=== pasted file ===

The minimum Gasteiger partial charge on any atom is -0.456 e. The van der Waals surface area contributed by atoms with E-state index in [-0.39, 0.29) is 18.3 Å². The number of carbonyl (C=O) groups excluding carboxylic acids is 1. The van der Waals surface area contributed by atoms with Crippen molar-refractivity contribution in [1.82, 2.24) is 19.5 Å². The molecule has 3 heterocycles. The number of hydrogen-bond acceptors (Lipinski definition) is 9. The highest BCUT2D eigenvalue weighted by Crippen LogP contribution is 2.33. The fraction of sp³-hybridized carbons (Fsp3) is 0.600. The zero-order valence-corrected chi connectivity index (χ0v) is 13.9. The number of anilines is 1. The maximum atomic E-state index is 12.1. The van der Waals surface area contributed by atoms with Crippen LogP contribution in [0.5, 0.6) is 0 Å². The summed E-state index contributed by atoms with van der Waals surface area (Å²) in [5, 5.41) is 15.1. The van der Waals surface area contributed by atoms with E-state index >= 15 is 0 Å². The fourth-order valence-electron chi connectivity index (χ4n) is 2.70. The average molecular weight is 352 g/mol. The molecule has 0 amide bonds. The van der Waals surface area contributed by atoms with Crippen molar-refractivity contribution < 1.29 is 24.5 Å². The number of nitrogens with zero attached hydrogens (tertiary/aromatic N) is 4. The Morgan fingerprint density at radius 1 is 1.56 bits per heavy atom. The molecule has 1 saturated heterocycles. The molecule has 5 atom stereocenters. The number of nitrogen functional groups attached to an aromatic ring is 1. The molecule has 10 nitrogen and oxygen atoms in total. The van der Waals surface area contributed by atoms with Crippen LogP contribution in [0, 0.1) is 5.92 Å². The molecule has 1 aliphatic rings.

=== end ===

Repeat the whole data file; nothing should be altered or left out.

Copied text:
The minimum Gasteiger partial charge on any atom is -0.456 e. The van der Waals surface area contributed by atoms with E-state index in [-0.39, 0.29) is 18.3 Å². The number of carbonyl (C=O) groups excluding carboxylic acids is 1. The van der Waals surface area contributed by atoms with Crippen molar-refractivity contribution in [1.82, 2.24) is 19.5 Å². The molecule has 3 heterocycles. The number of hydrogen-bond acceptors (Lipinski definition) is 9. The highest BCUT2D eigenvalue weighted by Crippen LogP contribution is 2.33. The fraction of sp³-hybridized carbons (Fsp3) is 0.600. The zero-order valence-corrected chi connectivity index (χ0v) is 13.9. The number of anilines is 1. The maximum atomic E-state index is 12.1. The van der Waals surface area contributed by atoms with Crippen LogP contribution in [0.5, 0.6) is 0 Å². The summed E-state index contributed by atoms with van der Waals surface area (Å²) in [5, 5.41) is 15.1. The van der Waals surface area contributed by atoms with E-state index >= 15 is 0 Å². The fourth-order valence-electron chi connectivity index (χ4n) is 2.70. The average molecular weight is 352 g/mol. The molecule has 0 amide bonds. The van der Waals surface area contributed by atoms with Crippen molar-refractivity contribution < 1.29 is 24.5 Å². The number of nitrogens with zero attached hydrogens (tertiary/aromatic N) is 4. The Morgan fingerprint density at radius 1 is 1.56 bits per heavy atom. The molecule has 1 saturated heterocycles. The molecule has 5 atom stereocenters. The number of nitrogen functional groups attached to an aromatic ring is 1. The molecule has 10 nitrogen and oxygen atoms in total. The van der Waals surface area contributed by atoms with Crippen LogP contribution in [0, 0.1) is 5.92 Å². The molecule has 1 aliphatic rings.